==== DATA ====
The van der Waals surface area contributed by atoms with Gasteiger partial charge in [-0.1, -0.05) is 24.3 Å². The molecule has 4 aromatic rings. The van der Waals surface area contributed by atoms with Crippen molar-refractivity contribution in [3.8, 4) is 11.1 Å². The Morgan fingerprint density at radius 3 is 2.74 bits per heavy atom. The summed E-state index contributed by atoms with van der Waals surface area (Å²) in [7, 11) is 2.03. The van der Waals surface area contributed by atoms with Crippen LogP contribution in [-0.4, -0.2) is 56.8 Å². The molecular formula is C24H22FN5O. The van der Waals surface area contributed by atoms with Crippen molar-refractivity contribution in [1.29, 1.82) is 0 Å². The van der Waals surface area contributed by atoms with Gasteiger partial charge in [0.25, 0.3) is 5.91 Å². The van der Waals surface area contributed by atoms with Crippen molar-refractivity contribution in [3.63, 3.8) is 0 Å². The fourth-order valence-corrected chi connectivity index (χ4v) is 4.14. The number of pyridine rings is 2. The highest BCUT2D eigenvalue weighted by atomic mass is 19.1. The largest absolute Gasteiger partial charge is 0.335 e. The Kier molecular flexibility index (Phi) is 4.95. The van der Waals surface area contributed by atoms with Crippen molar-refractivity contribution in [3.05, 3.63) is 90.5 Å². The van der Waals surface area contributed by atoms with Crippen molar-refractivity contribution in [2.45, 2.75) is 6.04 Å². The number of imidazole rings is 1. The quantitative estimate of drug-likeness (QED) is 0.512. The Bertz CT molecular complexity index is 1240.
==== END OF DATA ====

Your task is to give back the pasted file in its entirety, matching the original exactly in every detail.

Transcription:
The van der Waals surface area contributed by atoms with Gasteiger partial charge in [-0.1, -0.05) is 24.3 Å². The molecule has 4 aromatic rings. The van der Waals surface area contributed by atoms with Crippen molar-refractivity contribution in [3.8, 4) is 11.1 Å². The Morgan fingerprint density at radius 3 is 2.74 bits per heavy atom. The summed E-state index contributed by atoms with van der Waals surface area (Å²) in [7, 11) is 2.03. The van der Waals surface area contributed by atoms with Crippen LogP contribution in [-0.4, -0.2) is 56.8 Å². The molecular formula is C24H22FN5O. The van der Waals surface area contributed by atoms with Crippen molar-refractivity contribution in [1.29, 1.82) is 0 Å². The van der Waals surface area contributed by atoms with Gasteiger partial charge in [0.25, 0.3) is 5.91 Å². The van der Waals surface area contributed by atoms with Crippen molar-refractivity contribution in [3.63, 3.8) is 0 Å². The fourth-order valence-corrected chi connectivity index (χ4v) is 4.14. The number of pyridine rings is 2. The highest BCUT2D eigenvalue weighted by atomic mass is 19.1. The largest absolute Gasteiger partial charge is 0.335 e. The Kier molecular flexibility index (Phi) is 4.95. The van der Waals surface area contributed by atoms with Crippen molar-refractivity contribution in [3.05, 3.63) is 90.5 Å². The van der Waals surface area contributed by atoms with Crippen molar-refractivity contribution in [2.45, 2.75) is 6.04 Å². The number of imidazole rings is 1. The quantitative estimate of drug-likeness (QED) is 0.512. The Bertz CT molecular complexity index is 1240.